Steven Holl Architects | Hangzhou Music Museum

Best of 2012: Most viewed cultural buildingsThe Music Museum master plan design proposes to unify the campus through the voids between buildings – like a caesura in music. The scheme identifies five voids between the buildings to form the overall morphology of the campus. The first void is the ancient garden with existing trees. The second void is the new Music Plaza with reflective pond and arrival space. The third, fourth, and fifth voids utilize the spaces between buildings with different programs, providing open areas for music performance, scholarly discussions, cafes, restaurants, and recreation. These voids are formed by simple wooden pergolas, which hark back to Song Dynasty architecture, when the first wood construction standards were published. The pergolas have a special cast glass shingled roof embedded with translucent solar PV cells and LED lights. During the day, the sun shines on the pergolas and PV cells collect the energy. At night, the lighting of the pergolas comes from the LEDs, bringing life to the whole campus. [Read more]

 Matteo Cainer Architects Ltd | National Museum of Afghanistan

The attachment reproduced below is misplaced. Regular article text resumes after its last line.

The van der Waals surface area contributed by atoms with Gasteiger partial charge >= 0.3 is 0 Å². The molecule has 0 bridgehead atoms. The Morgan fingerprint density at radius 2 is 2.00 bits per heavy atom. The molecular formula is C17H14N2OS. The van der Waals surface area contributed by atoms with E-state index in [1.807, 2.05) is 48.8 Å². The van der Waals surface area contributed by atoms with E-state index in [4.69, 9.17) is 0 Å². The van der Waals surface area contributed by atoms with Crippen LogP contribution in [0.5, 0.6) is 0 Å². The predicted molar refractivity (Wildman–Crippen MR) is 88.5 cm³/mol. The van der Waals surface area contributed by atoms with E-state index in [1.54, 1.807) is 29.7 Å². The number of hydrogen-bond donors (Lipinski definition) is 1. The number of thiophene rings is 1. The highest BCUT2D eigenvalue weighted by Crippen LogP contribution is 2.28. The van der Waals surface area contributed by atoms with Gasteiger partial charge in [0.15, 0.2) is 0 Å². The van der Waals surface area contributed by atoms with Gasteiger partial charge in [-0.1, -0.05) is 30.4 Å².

Best of 2012: Most viewed cultural buildingsThe construction of the Afghan museum celebrates the richness of Afghanistan’s cultural heritage and the spirit of its peoples. In a nation devastated by war, the wealth of its cultural background and the spirit of its peoples are embodied here. In spite of the years of conflict and turmoil, the underlying strengths of the country remain intact, embedded in the earth and rising from it. The new National Museum of Afghanistan awakens the nation’s cultural heritage through powerful symbolic references, where physical fragments and traces inform us of its past. This concept is well illustrated in the ‘negative spaces’ of the artist and sculptor Rachel Whiteread that highlight the memory of an object, rendering the invisible visible through a reversal of solid and void. Here this ‘absent presence’ is found in the day-lit foyer, a tranquil and serene space filled with water and greenery. Entering the main hall, each visitor defines their own experience of the museum, ascending the monumental stairs from the foyer at its heart, aware of the depth of knowledge expressed in the deep recesses of its masonry walls. [Read more ]